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If the federal tax you pay is dependent on where you are physically located, then COVID-19 likely has thrown a wrench in your physical tax location (and tax situation).
If you were living abroad and had to return to the U.S. because of COVID-19, you may wonder if you’ll have a big tax bill for failing to meet the foreign earned income exclusion requirements.
If you are a non-resident alien who got stuck in the U.S. because of COVID-19, you may be worried that the IRS will consider you a U.S. resident for tax purposes—thereby allowing Uncle Sam to tax your worldwide income.
Here’s good news. The IRS has provided relief in both circumstances if you qualify.
Foreign Earned Income Exclusion
The tax law gives you a huge tax benefit if you live or work abroad, which allows you to exclude a significant amount of your income from federal tax. In 2020, the maximum exclusion is $107,600 per person plus an additional amount for foreign housing costs.
To claim the exclusion, you need
• foreign-sourced earned income,
• a foreign tax home, and
• to meet either the physical presence or the bona fide residence test.
You’ll still be a qualified individual for the foreign earned income exclusion if you had to leave the foreign country because of war, civil unrest, or similar adverse conditions that precluded the normal conduct of business.
The IRS has ruled that COVID-19 is an adverse condition that precluded the normal conduct of business
• in the People’s Republic of China, excluding the Special Administrative Regions of Hong Kong and Macau (China), as of December 1, 2019, and
• globally, as of February 1, 2020.
To use this relief procedure, you had to
• establish residency, or be physically present, in the foreign country on or before the applicable date above, and
• reasonably expect to meet the foreign earned income exclusion requirements but for the COVID-19 pandemic.
The period covered by this relief ends on July 15, 2020.
Exclusion Relief Example
Joe is present in the United Kingdom from January 1, 2020, through March 1, 2020, and expected to work in London for all of calendar year 2020.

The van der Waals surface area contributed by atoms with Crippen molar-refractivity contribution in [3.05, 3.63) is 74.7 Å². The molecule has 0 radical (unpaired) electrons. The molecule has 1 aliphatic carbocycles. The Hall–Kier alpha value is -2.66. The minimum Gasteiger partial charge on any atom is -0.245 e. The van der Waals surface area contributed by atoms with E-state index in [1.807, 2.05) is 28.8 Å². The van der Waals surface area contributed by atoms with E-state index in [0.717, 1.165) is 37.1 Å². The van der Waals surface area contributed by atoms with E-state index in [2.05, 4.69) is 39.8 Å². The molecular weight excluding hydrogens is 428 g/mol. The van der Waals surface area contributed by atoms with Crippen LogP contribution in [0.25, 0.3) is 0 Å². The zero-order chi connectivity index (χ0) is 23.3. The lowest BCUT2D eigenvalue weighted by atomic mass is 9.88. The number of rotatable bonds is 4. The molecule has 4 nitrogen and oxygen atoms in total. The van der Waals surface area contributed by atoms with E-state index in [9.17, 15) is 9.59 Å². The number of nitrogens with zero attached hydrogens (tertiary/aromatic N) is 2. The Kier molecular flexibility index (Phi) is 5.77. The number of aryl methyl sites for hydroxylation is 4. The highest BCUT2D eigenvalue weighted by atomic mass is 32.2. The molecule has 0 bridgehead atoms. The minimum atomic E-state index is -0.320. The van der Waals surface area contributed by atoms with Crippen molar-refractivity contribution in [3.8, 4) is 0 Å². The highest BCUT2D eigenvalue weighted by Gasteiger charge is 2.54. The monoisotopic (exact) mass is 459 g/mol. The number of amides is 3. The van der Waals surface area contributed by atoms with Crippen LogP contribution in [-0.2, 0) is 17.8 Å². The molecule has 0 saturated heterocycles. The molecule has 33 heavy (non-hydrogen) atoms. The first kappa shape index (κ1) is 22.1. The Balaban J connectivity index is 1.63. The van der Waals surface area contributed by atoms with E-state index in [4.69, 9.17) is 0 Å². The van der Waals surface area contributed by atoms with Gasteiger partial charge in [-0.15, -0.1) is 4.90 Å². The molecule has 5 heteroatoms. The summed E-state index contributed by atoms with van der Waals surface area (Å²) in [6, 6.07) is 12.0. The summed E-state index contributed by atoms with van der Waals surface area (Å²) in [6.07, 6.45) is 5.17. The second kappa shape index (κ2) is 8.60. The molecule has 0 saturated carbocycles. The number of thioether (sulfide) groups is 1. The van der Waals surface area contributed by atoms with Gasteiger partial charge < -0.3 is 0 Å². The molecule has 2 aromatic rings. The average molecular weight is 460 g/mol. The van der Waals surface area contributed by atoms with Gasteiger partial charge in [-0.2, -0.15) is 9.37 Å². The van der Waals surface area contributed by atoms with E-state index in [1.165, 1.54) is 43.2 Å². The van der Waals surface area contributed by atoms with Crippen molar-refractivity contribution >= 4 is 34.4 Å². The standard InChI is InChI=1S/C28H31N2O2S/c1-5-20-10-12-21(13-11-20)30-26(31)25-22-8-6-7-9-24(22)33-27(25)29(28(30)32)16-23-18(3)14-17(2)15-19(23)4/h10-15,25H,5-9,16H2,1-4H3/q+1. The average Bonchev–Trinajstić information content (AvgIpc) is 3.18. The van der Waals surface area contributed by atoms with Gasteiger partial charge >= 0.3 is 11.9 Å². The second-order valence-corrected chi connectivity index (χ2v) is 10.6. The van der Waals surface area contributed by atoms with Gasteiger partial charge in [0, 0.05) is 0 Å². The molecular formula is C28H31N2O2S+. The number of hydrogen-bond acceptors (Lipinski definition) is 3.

Due to COVID-19, Joe leaves the United Kingdom on March 2, 2020, then returns on August 24, 2020, and stays for the remainder of 2020.
Joe is a qualified individual for the foreign earned income exclusion for the following periods:
• January 1, 2020, through March 1, 2020, and
• August 25, 2020, through December 31, 2020.
Because Joe has 188 qualifying days in the calendar year period, his maximum foreign earned income exclusion in 2020 is $55,270.
If you are a citizen or resident of the United States, then you pay federal tax on your worldwide income.
If you are a non-resident alien, then you pay tax only on your U.S. source income. Therefore, if you aren’t a U.S. citizen or resident, but work occasionally in the U.S., you don’t want to become a U.S. resident for tax purposes.
If you are neither a U.S. citizen nor a lawful permanent resident, then you become a U.S. resident for tax purposes for a calendar year if you meet the substantial presence test in that calendar year.
To meet the substantial presence test for a calendar year, you would be present in the U.S. for at least
• 31 days in the current year, and
• 183 days over a three-year period, using the sum of days present in the current year, one-third of the days present in the first preceding year, and one-sixth of the days present in the second preceding year.
Therefore, if you work in the U.S., and couldn’t leave due to COVID-19, your worldwide income could be subject to U.S. tax.
You don’t count certain days toward the substantial presence test, including medical condition exception days, which are days in which you intended to leave the U.S. but were unable to do so because of a medical condition that arose while you were present in the U.S.
If you intended to leave the U.S. during your COVID-19 emergency period, but you were unable to do so due to COVID-19 emergency travel disruptions, you can exclude the COVID-19 emergency period days from the substantial presence test.
Your COVID-19 emergency period is a single period of up to 60 consecutive calendar days that you select, starting on or after February 1, 2020, and on or before April 1, 2020, during which you were physically present in the United States for each day.
You qualify for this relief if
• you were not a U.S. resident at the close of the 2019 tax year;
• you are not a lawful permanent resident at any point in the 2020 tax year;
• you are physically present in the U.S. during your COVID-19 emergency period; and
• you don’t become a U.S. resident in 2020 due to days of your presence outside of your COVID-19 emergency period.
To claim your relief, you will either
• have to file a Form 1040-NR and complete a Form 8843 according to Revenue Procedure 2020-20, or
• not have to file a Form 1040-NR and simply retain appropriate records in case the IRS inquires.
Residency Relief Example
Martha arrived in the United States on August 14, 2019, and anticipated staying for work through March 31, 2020. With this schedule, she would not have met the substantial presence test in either 2019 or 2020.
But due to COVID-19, Martha did not leave the U.S. until May 26, 2020. Without relief, Martha would be a U.S. resident in calendar year 2020 with 192 days of presence:
• 146 days in 2020, and
• 46 days in 2019 (one-third of 139 days).
If Martha selects April 1, 2020, as the start of her COVID-19 emergency period, then she is not a U.S. resident in calendar year 2020 because she’ll have only 136 days of presence:
• 90 days in 2020, and
• 46 days in 2019 (one-third of 139 days).